High anxiety: Barnes on what moves the unwelcome believer

Philosophical Psychology 14 (3):313 – 326 (2001)
Abstract
Wishful thinking and self-deception are instances of motivated believing. According to an influential view, the motivated believer is moved by the pursuit of pleasure and the avoidance of pain; i.e. the motive of the motivated believer is strictly hedonic--typically, the reduction of anxiety. This anxiety reduction account would, however, appear to face a serious challenge: cases of unwelcome motivated believing [Barnes (1997) Seeing through self-deception, Cambridge: Cambridge University Press; Scott-Kakures (2000) Motivated believing: wishful and unwelcome, Nous, 34, 348-375] or "twisted" self-deception [Mele (1999) Twisted self-deception, Philosophical Psychology, 12, 117-137]. Annette Barnes (1997) has recently argued that the anxiety reduction account can, in fact, handle such cases. I show that the anxiety reduction account cannot explain cases of unwelcome believing. Neither precipitous unwelcome believing nor the intensive and recurrent testing of unwelcome hypotheses characteristic of cases of self-deception can be explained by such a view. We have reason, then, to reject the notion that the motivated believer is moved by strictly hedonic interests.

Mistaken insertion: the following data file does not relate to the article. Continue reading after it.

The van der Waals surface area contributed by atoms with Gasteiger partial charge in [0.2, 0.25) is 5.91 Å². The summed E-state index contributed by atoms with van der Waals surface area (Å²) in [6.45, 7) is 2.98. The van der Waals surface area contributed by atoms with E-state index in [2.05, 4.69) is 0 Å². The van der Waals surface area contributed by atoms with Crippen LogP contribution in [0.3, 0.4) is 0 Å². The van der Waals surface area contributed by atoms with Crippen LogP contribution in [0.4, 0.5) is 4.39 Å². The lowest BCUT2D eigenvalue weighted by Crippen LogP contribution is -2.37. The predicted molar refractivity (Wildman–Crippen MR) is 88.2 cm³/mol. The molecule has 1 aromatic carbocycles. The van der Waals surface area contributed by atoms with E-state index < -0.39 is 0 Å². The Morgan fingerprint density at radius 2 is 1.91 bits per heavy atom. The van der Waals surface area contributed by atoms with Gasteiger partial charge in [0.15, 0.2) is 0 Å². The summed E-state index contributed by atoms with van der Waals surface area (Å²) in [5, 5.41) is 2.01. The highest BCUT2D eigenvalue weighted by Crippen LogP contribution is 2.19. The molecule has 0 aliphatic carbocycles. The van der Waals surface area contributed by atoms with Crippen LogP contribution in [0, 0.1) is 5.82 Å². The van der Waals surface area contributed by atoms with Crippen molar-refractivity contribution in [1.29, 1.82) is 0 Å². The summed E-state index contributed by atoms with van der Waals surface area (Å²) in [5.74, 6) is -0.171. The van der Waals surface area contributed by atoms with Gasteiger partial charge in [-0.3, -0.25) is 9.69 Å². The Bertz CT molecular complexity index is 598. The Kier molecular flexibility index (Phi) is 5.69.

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DOI 10.1080/09515080120072622
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References found in this work BETA
Motivated Irrationality.David Francis Pears - 1984 - St. Augustine's Press.
Picoeconomics.George Ainslie - 1993 - Behavior and Philosophy 20:89-94.
Seeing Through Self-Deception.Annette Barnes - 1997 - New York: Cambridge University Press.
Twisted Self-Deception.Alfred R. Mele - 1999 - Philosophical Psychology 12 (2):117-137.

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Citations of this work BETA
The Natural Foundations of Religion.Mark Collier - 2013 - Philosophical Psychology (5):1-16.
Self-Deception and Religious Beliefs.Juha Räikkä - 2007 - Heythrop Journal 48 (4):513–526.

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